Check whether a path is valid in Python without creating a file at the path”s target

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I have a path (including directory and file name).
I need to test if the file-name is a valid, e.g. if the file-system will allow me to create a file with such a name.
The file-name has some unicode characters in it.

It"s safe to assume the directory segment of the path is valid and accessible (I was trying to make the question more gnerally applicable, and apparently I wen too far).

I very much do not want to have to escape anything unless I have to.

I"d post some of the example characters I am dealing with, but apparently they get automatically removed by the stack-exchange system. Anyways, I want to keep standard unicode entities like ö, and only escape things which are invalid in a filename.


Here is the catch. There may (or may not) already be a file at the target of the path. I need to keep that file if it does exist, and not create a file if it does not.

Basically I want to check if I could write to a path without actually opening the path for writing (and the automatic file creation/file clobbering that typically entails).

As such:

try:
    open(filename, "w")
except OSError:
    # handle error here

from here

Is not acceptable, because it will overwrite the existent file, which I do not want to touch (if it"s there), or create said file if it"s not.

I know I can do:

if not os.access(filePath, os.W_OK):
    try:
        open(filePath, "w").close()
        os.unlink(filePath)
    except OSError:
        # handle error here

But that will create the file at the filePath, which I would then have to os.unlink.

In the end, it seems like it"s spending 6 or 7 lines to do something that should be as simple as os.isvalidpath(filePath) or similar.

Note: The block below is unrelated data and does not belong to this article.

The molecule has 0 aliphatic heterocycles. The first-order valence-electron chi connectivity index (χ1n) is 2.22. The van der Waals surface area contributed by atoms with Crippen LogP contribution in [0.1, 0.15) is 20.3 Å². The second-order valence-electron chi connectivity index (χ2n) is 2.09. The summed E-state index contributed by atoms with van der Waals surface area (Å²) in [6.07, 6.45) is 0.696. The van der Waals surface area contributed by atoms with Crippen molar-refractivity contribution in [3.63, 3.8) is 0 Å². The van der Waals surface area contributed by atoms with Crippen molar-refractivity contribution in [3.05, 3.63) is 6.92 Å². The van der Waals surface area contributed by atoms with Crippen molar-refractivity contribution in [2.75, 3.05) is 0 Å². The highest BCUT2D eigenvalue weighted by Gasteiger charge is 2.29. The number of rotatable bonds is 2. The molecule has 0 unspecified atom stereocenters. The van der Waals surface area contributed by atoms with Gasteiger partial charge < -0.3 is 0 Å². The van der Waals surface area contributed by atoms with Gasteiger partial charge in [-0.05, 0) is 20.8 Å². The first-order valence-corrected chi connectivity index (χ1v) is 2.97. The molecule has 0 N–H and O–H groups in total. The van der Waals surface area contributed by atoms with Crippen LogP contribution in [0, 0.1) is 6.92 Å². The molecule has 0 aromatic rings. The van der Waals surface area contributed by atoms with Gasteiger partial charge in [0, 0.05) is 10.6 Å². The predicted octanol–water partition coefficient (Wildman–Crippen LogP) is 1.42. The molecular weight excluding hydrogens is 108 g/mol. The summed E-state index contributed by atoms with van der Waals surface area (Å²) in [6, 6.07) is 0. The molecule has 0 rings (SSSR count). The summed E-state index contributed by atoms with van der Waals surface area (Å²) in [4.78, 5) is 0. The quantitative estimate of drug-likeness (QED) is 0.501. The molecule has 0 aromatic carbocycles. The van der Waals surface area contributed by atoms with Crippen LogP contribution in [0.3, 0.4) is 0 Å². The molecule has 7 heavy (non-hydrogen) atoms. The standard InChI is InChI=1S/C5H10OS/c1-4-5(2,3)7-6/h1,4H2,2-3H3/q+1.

As an aside, I need this to run on (at least) Windows and MacOS, so I"d like to avoid platform-specific stuff.

’’

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Check whether a path is valid in Python without creating a file at the path"s target cos: Questions

cos

How do I install pip on macOS or OS X?

5 answers

I spent most of the day yesterday searching for a clear answer for installing pip (package manager for Python). I can"t find a good solution.

How do I install it?

1672

Answer #1

UPDATE (Jan 2019):

easy_install has been deprecated. Please use get-pip.py instead.


Old answer:

easy_install pip

If you need admin privileges to run this, try:

sudo easy_install pip

1672

Answer #2

⚡️ TL;DR — One line solution.

All you have to do is:

sudo easy_install pip

2019: ⚠️easy_install has been deprecated. Check Method #2 below for preferred installation!

Details:

⚡️ OK, I read the solutions given above, but here"s an EASY solution to install pip.

MacOS comes with Python installed. But to make sure that you have Python installed open the terminal and run the following command.

python --version

If this command returns a version number that means Python exists. Which also means that you already have access to easy_install considering you are using macOS/OSX.

ℹ️ Now, all you have to do is run the following command.

sudo easy_install pip

After that, pip will be installed and you"ll be able to use it for installing other packages.

Let me know if you have any problems installing pip this way.

Cheers!

P.S. I ended up blogging a post about it. QuickTip: How Do I Install pip on macOS or OS X?


✅ UPDATE (Jan 2019): METHOD #2: Two line solution —

easy_install has been deprecated. Please use get-pip.py instead.

First of all download the get-pip file

curl https://bootstrap.pypa.io/get-pip.py -o get-pip.py

Now run this file to install pip

python get-pip.py

That should do it.

Another gif you said? Here ya go!

1672

Answer #3

You can install it through Homebrew on OS X. Why would you install Python with Homebrew?

The version of Python that ships with OS X is great for learning but it’s not good for development. The version shipped with OS X may be out of date from the official current Python release, which is considered the stable production version. (source)